Kaithal, a north central Haryana state in northwestern India
is said to have been founded by Yudhishthir, a Pandava king. Kaithal,
which later became a Muslim cultural centre, finds mention in the ancient
epic, Mahabharata too. The large bathing tank (reservoir) and tombs of
several saints dating from the 13th century AD are of historical interest.
The Emperor Akbar renovated this town and built a fort, and after the third battle of Panipat the region came under the rule of Bhai Desu Singh, a Sikh leader, whose palace has now been converted into a police station and overlooks the lake.
The town was once considered a stronghold of the Shaivites. Even today there are 108 Shiva temples in Kaithal. Kaithal is also associated with the first woman ruler of India, Razia Begum. An important town during Akbar's rule, it is located near the Bidkiar Lake.
Formerly, Kaithal was known as 'Kapisthala', or 'Abode of Monkeys', and is believed to be the birthplace of the monkey god 'Hanuman'. A temple in memory of Hanuman's mother, Anjani, is built here.
Varahmihira, a great astrologer of ancient India, in his book 'Brahma Samhita' too he mentioned Kaithal as 'Kapisthal'. In recent times, well-known historian Al-Beruni in his book 'Kitab-Ulhind' referred to Kaithal as 'Kavital'. It is believed that during the Vedic period, two great habitations, namely Manush and Elaspad, existed here. At present, these habitations are called 'Manash' and 'Shergarh'.
At present, the district of Kaithal is a flourishing agricultural town known for its cotton and rice.
Tomb of Razia Sultan: A fierce battle between Razia Sultan, the only daughter of Sultan of Delhi, Iltutmish and the rebel forces of Delhi, was fought here. She was reportedly murdered here on November 13, 1240, along with her husband, Ikhtyar Din Altumia. The ruins of Razia Begum's exist on the western periphery of the town. There is also a mosque near her tomb.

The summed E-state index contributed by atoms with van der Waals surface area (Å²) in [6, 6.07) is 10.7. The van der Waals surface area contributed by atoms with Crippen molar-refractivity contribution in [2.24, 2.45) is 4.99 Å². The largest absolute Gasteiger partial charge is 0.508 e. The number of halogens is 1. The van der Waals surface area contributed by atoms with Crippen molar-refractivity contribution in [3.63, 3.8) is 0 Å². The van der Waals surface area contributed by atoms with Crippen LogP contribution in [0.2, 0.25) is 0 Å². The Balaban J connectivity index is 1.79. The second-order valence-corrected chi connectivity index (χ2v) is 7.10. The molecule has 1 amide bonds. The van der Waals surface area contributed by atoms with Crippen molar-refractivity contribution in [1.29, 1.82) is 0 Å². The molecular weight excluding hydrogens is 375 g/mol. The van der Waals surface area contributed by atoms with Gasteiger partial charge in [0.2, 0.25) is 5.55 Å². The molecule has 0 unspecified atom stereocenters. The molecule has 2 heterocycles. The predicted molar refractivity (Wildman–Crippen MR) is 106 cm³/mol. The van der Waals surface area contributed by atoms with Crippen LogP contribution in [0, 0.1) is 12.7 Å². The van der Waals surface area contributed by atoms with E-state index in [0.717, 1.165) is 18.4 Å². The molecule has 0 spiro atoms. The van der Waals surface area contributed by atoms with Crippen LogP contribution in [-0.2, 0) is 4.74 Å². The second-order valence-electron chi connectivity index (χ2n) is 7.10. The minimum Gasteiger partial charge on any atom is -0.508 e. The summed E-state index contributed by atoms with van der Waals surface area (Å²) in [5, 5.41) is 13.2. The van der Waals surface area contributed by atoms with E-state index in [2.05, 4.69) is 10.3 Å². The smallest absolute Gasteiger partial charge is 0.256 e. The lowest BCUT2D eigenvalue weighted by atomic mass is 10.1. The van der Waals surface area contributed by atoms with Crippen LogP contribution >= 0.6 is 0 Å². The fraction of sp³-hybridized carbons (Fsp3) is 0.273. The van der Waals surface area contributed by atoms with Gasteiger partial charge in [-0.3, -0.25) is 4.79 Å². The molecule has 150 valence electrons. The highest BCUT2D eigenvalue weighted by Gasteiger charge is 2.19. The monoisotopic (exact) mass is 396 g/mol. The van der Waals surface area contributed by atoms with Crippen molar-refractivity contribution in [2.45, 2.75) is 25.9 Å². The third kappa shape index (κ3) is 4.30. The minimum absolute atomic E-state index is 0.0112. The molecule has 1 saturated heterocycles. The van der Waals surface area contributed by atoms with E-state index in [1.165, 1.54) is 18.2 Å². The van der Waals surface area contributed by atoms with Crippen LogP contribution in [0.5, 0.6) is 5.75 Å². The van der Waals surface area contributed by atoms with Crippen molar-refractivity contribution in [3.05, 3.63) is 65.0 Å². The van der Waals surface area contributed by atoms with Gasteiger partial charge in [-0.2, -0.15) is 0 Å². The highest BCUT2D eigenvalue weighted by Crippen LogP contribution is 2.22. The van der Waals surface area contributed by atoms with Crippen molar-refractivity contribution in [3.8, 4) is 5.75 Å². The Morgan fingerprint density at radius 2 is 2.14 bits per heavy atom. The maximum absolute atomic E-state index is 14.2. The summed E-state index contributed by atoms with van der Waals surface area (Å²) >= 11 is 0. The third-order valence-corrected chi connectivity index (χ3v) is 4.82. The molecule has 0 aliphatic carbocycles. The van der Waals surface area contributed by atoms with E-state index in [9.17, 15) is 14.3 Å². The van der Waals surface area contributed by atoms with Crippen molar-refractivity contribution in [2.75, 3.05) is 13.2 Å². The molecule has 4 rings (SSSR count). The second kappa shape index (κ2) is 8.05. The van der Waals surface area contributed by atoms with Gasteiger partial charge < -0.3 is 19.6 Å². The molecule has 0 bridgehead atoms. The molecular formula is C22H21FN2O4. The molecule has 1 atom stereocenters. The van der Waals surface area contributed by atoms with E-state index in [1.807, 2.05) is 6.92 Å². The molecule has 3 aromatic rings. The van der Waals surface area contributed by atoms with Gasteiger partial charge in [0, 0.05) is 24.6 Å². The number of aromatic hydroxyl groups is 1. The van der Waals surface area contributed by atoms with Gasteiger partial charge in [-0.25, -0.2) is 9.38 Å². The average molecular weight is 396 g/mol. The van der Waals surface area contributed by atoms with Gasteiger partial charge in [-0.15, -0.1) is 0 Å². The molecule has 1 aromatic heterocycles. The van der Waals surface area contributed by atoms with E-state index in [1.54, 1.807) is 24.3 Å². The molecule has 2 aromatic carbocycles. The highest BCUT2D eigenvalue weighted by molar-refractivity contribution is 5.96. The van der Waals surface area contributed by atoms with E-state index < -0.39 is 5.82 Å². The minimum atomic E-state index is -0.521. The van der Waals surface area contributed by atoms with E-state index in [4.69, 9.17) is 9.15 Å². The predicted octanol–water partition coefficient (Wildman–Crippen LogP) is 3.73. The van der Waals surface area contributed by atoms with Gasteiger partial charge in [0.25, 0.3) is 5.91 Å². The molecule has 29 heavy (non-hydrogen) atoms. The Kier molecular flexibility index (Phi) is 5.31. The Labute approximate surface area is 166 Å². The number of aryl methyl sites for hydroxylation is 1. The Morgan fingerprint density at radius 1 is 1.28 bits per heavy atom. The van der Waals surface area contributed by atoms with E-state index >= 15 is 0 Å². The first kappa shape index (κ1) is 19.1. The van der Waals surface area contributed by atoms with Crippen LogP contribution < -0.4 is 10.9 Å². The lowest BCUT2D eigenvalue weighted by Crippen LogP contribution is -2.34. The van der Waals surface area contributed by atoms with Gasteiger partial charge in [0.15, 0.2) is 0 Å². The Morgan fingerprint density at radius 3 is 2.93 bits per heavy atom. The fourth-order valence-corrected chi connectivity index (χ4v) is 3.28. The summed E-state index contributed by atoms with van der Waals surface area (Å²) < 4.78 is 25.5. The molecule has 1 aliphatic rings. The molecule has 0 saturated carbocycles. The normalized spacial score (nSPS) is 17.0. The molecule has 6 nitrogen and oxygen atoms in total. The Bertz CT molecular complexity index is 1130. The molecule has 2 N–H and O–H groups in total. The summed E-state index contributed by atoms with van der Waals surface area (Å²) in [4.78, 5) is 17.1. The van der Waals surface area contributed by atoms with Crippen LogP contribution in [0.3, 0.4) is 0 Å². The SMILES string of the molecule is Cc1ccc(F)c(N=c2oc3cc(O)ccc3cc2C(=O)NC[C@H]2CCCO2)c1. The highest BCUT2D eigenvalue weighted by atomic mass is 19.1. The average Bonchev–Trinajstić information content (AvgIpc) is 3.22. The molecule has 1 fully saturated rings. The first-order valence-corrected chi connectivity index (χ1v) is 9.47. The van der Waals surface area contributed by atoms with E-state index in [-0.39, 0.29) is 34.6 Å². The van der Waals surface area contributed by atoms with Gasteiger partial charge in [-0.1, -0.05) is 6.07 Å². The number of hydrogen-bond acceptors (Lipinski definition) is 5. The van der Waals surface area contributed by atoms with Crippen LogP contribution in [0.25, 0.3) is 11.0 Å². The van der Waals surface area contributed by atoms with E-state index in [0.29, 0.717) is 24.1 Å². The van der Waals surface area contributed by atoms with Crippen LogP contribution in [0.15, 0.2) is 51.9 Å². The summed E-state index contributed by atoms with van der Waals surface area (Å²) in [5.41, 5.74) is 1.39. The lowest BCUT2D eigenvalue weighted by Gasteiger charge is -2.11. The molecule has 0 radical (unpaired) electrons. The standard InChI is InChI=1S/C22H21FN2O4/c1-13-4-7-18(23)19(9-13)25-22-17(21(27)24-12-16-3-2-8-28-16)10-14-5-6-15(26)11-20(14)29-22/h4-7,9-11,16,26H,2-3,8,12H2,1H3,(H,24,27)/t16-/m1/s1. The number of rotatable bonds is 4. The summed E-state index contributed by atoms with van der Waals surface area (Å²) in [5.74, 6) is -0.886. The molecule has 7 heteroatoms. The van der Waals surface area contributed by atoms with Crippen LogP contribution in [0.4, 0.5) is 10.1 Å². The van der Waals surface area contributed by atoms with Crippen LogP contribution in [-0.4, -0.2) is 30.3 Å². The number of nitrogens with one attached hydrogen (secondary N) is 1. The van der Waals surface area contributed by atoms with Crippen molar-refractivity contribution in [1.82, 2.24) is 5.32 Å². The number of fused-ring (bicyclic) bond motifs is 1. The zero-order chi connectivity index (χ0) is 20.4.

Gyarah Rudri Temple: The Gyarah Rudri Temple of Lord Shiva in the town is also famous for its architectural beauty. According to Hindu mythology, Lord Krishna had constructed nine kunds to appease the 'navgrahas' of the Pandavas during the Mahabharata war. King Yudhishthir is believed to have prayed here with Lord Krishna.
Phelgu Tank: The Phelgu tank is a holy site built in honour of Rishi Phelgu who meditated here, and the Pundri tank dates back to the Mahabharata period.
Dargah of Baba Shah Kamal Kadri: The dargah of Baba Shah Kamal Kadri situated in Jawahar Park here is a symbol of Hindu-Sikh-Muslim unity. Baba Shah Kamal had come to this city about 425 years ago from Baghdad. On every Thursday, thousands of devotees pay obeisance to the Baba.
Brick Temples: A king called Shalivahana is believed to have ruled this area in the 7th century AD. He was cursed that he would die during the night, but luckily, he touched the earth where the temple now stands. The curse was revoked, and the king's happiness knew no boundaries. So he gave orders for five temples to be built, out of which only two stand now.
One of them must have originally stood on a terrace but is now half buried under a mound of earth. Both temples follow the Ajanta-Ellora pattern of a rock cut facade. Constructed from carved bricks, the highest point culminates in a 'shikara' (pinnacle) and is joined in a beehive manner.
A few temples are also scattered around, like the Saraswati temple, Kapil Muni temples and Baba Narayan Das temple. The tombs of Shah Wilayat, Sheik Shihabuddin, Shah Kamal and Bidkiyar Lake itself are worth a look.
How to Reach There
Rail: The district is connected by a well-developed rail network.
Road: Kaithal is well connected with the neighbouring cities by road.
Where To Stay
Koel Tourist Resort, a motel in Kaithal.
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